Date: April 6, 2011
Creator: United States. Government Accountability Office.
Partner: UNT Libraries Government Documents Department

Financial Management: National Institutes of Health Research Invention Licenses and Royalties

Description: Correspondence issued by the General Accounting Office with an abstract that begins "Pursuant to a congressional request, GAO provided information on issues related to the National Institutes of Health's (NIH) licensing of inventions developed under intramural research projects, focusing on the: (1) extent of and reasons for the differences between the number of research inventions licensed under cooperative research and development agreements (CRADA) compared to inventions licensed under other intramural research projects; and (2) internal controls that ensure proper accountability for royalty income resulting from these licenses."
Date: November 22, 1999
Creator: United States. General Accounting Office.
Partner: UNT Libraries Government Documents Department

Financial Management: Federal Financial Management Improvement Act Results for Fiscal Year 1998

Description: A letter report issued by the General Accounting Office with an abstract that begins "Pursuant to a legislative requirement, GAO reviewed federal agencies' efforts to implement the Federal Financial Management Improvement Act (FFMIA), focusing on: (1) compliance of chief financial officer (CFO) agencies' financial systems with FFMIA's requirements; (2) whether CFO agencies' financial statements have been prepared in accordance with applicable accounting standards; and (3) agencies' plans to ensure that their systems comply with FFMIA requirements."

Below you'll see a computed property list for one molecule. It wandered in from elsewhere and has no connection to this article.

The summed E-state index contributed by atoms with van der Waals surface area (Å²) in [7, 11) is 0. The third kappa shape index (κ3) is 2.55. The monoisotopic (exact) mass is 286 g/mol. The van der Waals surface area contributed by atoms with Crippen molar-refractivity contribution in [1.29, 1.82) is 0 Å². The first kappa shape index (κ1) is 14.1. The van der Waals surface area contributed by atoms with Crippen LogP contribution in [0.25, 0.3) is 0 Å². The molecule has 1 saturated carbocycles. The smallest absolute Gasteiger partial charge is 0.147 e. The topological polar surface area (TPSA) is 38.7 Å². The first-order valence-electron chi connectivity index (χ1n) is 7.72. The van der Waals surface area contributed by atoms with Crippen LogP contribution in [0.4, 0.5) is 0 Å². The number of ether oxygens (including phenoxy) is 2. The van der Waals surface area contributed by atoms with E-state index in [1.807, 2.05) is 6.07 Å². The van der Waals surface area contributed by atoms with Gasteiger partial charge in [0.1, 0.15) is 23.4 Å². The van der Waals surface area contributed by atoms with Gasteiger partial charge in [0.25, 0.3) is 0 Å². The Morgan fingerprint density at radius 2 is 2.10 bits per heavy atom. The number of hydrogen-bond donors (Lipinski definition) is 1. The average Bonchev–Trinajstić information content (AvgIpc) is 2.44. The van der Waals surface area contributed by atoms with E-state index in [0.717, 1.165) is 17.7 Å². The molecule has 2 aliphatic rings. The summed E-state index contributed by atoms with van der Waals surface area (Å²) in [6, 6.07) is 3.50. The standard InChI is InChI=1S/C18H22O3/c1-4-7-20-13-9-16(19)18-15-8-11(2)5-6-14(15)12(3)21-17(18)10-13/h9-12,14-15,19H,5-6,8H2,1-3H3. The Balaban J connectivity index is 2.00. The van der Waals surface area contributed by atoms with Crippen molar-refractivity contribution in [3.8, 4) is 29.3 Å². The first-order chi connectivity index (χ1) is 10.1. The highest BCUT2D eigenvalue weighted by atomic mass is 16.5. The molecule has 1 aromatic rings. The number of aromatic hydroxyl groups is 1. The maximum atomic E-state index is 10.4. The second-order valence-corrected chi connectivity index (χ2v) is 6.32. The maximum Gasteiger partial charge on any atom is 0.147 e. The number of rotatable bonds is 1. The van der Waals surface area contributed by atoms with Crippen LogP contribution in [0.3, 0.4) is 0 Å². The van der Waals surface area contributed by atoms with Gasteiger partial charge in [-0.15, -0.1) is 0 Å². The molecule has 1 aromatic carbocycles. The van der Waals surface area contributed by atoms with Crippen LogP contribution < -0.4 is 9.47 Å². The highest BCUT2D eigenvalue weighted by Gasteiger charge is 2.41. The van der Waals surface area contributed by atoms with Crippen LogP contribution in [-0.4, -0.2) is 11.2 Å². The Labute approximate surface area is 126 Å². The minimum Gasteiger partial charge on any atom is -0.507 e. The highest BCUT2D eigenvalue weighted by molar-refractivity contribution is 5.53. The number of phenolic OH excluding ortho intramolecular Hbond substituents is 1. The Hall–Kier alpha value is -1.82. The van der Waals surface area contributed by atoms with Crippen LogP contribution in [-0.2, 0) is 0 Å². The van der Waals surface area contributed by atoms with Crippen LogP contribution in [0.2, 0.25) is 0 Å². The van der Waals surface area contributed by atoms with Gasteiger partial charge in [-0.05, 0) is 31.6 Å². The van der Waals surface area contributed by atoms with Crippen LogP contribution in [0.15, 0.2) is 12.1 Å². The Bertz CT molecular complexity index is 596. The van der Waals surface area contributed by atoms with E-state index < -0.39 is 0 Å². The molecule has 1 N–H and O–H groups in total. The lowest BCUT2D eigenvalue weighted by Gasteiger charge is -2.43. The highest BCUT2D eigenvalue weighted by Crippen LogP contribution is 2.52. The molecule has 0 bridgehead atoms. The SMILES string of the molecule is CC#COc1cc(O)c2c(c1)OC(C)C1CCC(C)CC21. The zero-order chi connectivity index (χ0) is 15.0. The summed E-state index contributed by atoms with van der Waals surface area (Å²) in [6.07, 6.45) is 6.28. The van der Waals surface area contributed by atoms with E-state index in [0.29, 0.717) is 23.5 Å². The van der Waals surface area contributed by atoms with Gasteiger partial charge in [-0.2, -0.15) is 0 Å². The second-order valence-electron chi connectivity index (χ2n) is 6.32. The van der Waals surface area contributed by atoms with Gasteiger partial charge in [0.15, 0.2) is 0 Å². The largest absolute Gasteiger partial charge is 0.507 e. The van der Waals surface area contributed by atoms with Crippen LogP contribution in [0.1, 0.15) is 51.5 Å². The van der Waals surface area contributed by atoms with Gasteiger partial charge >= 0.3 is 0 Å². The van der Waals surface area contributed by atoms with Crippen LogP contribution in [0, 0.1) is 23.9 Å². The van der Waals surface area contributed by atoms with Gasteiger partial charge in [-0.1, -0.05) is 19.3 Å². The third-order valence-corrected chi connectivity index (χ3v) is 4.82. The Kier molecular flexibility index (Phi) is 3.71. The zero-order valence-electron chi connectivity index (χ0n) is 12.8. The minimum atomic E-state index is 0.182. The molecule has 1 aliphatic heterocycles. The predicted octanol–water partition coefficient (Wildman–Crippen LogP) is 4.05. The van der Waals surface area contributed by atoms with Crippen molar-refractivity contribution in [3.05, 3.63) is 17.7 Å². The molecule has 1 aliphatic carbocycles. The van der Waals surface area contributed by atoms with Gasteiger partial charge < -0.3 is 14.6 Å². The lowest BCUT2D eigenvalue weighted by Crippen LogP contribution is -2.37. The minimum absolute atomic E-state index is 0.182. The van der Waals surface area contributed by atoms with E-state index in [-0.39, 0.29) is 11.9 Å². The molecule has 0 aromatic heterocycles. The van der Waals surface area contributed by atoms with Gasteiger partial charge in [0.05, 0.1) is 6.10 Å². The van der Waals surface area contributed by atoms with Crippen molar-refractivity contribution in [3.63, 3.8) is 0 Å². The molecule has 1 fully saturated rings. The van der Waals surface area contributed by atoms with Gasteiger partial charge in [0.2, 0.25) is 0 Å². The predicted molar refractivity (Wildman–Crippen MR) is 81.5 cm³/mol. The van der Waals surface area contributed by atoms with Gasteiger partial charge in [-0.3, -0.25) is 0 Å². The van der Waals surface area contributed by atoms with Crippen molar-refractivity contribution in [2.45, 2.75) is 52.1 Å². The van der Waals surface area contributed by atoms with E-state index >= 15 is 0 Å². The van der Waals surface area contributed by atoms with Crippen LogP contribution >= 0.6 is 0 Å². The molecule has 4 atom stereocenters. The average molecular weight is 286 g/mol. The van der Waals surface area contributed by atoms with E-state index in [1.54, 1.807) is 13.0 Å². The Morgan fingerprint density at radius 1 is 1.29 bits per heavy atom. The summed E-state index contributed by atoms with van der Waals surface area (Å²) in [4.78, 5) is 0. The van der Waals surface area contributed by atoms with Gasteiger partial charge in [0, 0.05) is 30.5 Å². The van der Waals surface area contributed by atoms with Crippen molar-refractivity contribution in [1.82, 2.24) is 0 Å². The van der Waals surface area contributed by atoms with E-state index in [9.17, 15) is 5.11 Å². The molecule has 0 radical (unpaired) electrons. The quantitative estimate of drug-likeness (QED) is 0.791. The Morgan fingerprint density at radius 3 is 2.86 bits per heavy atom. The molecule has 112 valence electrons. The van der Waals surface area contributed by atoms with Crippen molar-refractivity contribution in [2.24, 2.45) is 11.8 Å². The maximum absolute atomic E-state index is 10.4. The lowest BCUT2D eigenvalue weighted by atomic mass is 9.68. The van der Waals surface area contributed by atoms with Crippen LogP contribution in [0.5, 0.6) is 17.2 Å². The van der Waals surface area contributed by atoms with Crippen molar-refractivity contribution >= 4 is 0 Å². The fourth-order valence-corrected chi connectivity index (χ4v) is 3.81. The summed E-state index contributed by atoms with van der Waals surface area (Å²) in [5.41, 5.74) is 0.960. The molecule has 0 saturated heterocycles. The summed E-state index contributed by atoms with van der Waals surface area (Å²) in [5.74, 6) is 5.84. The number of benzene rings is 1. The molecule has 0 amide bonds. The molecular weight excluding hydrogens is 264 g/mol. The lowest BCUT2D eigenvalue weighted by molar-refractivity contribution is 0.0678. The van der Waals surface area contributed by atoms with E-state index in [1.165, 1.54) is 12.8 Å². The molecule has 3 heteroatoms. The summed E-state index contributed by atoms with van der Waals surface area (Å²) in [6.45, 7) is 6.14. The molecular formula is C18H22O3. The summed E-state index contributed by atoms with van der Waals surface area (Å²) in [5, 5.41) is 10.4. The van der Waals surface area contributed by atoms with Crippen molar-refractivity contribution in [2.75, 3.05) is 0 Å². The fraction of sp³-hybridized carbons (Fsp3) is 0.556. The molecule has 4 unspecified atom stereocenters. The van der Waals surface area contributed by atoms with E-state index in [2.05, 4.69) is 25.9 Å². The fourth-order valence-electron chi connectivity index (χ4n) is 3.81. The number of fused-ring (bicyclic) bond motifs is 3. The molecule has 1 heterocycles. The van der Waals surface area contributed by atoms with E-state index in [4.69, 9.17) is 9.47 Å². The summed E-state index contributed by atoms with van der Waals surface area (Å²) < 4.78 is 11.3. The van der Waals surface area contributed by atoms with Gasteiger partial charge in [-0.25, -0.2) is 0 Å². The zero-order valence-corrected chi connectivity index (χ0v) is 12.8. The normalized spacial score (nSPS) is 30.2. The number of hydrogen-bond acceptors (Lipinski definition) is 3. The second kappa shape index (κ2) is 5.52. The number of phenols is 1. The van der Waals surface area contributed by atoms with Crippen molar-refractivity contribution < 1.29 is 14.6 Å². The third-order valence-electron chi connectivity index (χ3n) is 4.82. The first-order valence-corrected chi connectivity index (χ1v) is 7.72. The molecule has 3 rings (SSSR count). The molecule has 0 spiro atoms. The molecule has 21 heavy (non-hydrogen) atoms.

Date: October 1, 1999
Creator: United States. General Accounting Office.
Partner: UNT Libraries Government Documents Department

Financial Management: Misstatements of NASA's Statement of Budgetary Resources

Description: A letter report issued by the General Accounting Office with an abstract that begins "In June 2000, the House Committee on Science identified a significant discrepancy between an amount reported in the National Aeronautic and Space Administration's (NASA) audited financial statements for fiscal year 1999 and its submission in the President's Budget for fiscal year 2001. NASA's 1999 financial statement was misstated by a reported $644 million. The misstatement was in the "Recoveries of Prior Year Obligations" line of the statement. NASA had relied on an ad hoc process that included a data call from the reporting units' (nine centers and headquarters) separate systems and a compilation of reported amounts using a spreadsheet. In addition, when compiling these data, NASA headquarters mistakenly added amounts that were not relevant to the recoveries line. Headquarters officials said that the error resulted from their misinterpretation of the Office of Management and Budget (OMB) guidance on what to include in the recoveries line. NASA is now acquiring and implementing a single, commercial off-the-shelf core accounting system that it believes will solve the problem. In its audit of NASA's financial statements for fiscal year 1999, Arthur Andersen did not detect the error in NASA's Statement of Budgetary Resources (SBR). Evidence in Arthur Andersen's working papers was not adequate to support unqualified opinions on NASA's SBR and Statement of Financing in accordance with generally accepted government auditing standards (GAGAS). Arthur Andersen's working papers did not adequately document the evaluation of the internal controls related to the two budgetary statements or the independent validation of key amounts in the statements for fiscal year 1999. The NASA Inspector General (IG) did a quality control review of the audit by Arthur Andersen using a detailed checklist based on GAGAS. According to the checklist, the objectives of the NASA IG ...